The 4 Biggest Differences Between Raising Pokémon And Digimon As Pets

Pikachu and Agumon require very specific things.

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Sometimes, visiting your childhood home can be like an archaelogical excavation. You sift through the eras of your life, some embarrassing (Why did I own so many tropical print shirts? Why did I spend middle school dressed like a sixty-five-year-old dude vacationing in Beaufort, South Carolina?), and some baffling (What was I planning to do with all of those commemorative state quarters?). But sometimes, you find things that you immediately want to take back to the present with you. In my case, it was all of the little Pokémon stuff that I amassed as a kid: The KFC stuffed toys from the commercial that revealed that Colonel Sanders chose the Blue version...

 

 

...The many trading cards, the "How To Draw Pokémon" book from the book fair that I'd trace over and then tell all of my one friends that I drew it on my own, the falling apart Pokémon Red/Blue Prima strategy guide where the writer revealed in the first paragraph that Pokémon was consuming his life in a way that he never thought possible...

 

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...And the Pikachu, Charmander and Meowth electronic toys that I got for Christmas one year, the first two saying their names and the last one speaking Japanese, which baffled me as a kid because I didn't know what anime was. But most importantly, I found the Pokémon Pikachu Virtual Pet, a little yellow device that's shaped to look like a Game Boy. And inside of it is a Pikachu that you can walk with and give gifts to. And after a quick battery replacement, I found that it still worked. 

 

It was fate. Because, later this year, I also discovered the twentieth anniversary release of the Digimon Digivice Virtual Pets in a Gamestop. So, because I'd only ever raised Digimon in the video games and am terrible with money, I bought one. And now I have two tiny monsters that I can take care of. Why hang out with other people when I've got all the companionship I need right here:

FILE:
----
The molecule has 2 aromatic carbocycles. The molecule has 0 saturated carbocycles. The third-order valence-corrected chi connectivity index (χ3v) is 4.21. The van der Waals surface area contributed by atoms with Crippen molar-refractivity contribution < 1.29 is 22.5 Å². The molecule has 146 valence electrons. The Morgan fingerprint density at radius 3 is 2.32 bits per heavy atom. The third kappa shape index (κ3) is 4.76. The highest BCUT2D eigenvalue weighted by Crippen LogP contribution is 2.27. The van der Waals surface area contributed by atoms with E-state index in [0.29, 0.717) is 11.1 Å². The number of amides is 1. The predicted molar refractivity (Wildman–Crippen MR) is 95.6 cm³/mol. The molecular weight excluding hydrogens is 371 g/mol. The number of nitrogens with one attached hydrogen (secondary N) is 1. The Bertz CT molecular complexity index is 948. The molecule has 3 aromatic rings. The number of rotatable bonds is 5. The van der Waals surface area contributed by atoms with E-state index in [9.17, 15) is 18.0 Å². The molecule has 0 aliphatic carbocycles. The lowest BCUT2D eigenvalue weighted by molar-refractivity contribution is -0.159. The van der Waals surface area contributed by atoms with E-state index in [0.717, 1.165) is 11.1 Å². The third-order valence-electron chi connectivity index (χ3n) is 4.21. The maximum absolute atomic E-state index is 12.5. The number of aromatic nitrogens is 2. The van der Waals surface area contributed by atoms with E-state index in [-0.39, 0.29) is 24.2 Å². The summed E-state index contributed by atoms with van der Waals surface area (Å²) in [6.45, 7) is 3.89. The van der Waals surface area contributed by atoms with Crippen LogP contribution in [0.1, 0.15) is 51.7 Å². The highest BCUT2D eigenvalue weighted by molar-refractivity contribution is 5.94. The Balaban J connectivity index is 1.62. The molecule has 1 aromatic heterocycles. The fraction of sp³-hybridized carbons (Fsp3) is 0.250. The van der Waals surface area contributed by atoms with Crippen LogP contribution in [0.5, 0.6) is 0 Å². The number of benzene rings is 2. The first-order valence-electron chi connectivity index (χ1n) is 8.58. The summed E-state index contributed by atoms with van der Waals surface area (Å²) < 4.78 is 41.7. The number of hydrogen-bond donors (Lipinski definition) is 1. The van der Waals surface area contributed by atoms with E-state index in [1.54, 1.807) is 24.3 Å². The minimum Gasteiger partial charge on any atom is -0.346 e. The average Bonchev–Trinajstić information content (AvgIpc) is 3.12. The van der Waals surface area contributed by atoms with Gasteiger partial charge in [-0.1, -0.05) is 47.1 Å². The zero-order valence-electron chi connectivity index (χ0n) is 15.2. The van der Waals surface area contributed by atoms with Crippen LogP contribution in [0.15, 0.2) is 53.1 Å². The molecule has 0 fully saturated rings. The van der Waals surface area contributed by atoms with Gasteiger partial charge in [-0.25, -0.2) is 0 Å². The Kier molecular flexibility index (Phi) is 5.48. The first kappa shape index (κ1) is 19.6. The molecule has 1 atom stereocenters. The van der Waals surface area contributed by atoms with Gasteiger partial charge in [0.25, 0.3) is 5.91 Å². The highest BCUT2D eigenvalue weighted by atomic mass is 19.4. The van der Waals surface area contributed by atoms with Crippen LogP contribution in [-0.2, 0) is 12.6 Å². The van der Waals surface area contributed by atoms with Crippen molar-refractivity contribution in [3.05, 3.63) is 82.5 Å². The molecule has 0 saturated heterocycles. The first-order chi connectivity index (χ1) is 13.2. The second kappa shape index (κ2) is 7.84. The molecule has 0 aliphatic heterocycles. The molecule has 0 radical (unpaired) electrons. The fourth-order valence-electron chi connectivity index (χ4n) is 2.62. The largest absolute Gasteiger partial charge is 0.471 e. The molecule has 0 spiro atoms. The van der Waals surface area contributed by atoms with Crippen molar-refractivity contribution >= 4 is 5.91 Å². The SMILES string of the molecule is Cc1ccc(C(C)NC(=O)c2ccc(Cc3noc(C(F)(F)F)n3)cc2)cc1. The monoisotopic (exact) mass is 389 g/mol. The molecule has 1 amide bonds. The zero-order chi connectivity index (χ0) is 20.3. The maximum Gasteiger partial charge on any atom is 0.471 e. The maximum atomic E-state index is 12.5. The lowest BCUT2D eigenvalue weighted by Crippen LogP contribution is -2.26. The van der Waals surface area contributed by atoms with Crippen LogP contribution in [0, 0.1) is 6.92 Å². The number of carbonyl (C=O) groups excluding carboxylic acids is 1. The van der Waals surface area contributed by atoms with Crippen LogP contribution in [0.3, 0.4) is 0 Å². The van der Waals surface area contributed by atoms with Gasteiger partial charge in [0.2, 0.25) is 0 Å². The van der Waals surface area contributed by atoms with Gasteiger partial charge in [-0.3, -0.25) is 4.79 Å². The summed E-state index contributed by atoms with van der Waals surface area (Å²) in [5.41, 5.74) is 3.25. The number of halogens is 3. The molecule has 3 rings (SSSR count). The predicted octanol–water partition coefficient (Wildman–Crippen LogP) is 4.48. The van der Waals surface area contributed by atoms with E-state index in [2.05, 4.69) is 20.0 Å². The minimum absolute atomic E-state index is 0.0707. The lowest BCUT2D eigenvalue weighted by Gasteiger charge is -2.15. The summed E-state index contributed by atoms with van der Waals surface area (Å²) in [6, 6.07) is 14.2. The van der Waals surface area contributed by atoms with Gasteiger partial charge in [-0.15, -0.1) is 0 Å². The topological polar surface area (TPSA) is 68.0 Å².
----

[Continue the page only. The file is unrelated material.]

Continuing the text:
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But I soon learned that there is a BIG difference between raising Pokémon and raising Digimon. For example...

 

YOU DON'T WANT TO MAKE PIKACHU MAD


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Back in its early days, you could count on one thing with Pokémon: Pikachu HATES you. Sure, eventually you'll earn its respect through battling or risking your life for it, but at the beginning of the anime and in the Pokémon Yellow game, Pikachu begins its journey hoping that maybe you'll just release it or get lost and starve to death in Viridian Forest. That's one of the reasons why Pokémon: Let's Go was such an odd experience sometimes: Pikachu just unconditionally and immediately accepts you as soon as it meets you. It's the only time you'll ever hear me complain about "kids these days" having it too easy. Ugh, Generation Z with their TikTok and their memes and their Pokémon that LIKE them. 

 

Luckily for me, I got the Pikachu of the late 90s in my virtual pet. Unluckily for me, Pikachu was very aware that I had not played with it since the Clinton Administration, and it was pissed. See, the Pokémon Pikachu also doubles as a pedometer which counts your steps. So while everyone else is wearing their FitBit, I'm rocking a Pikachu that absolutely can't stand me on my hip. But the more you step, the more points you can acquire. And you give those points to Pikachu as gifts, and Pikachu will do a little dance and grow more pleased with you. As it turns out, though, no matter how many points I amass on the treadmill, it probably won't make up for the two decades that my Pikachu spent in a desk drawer.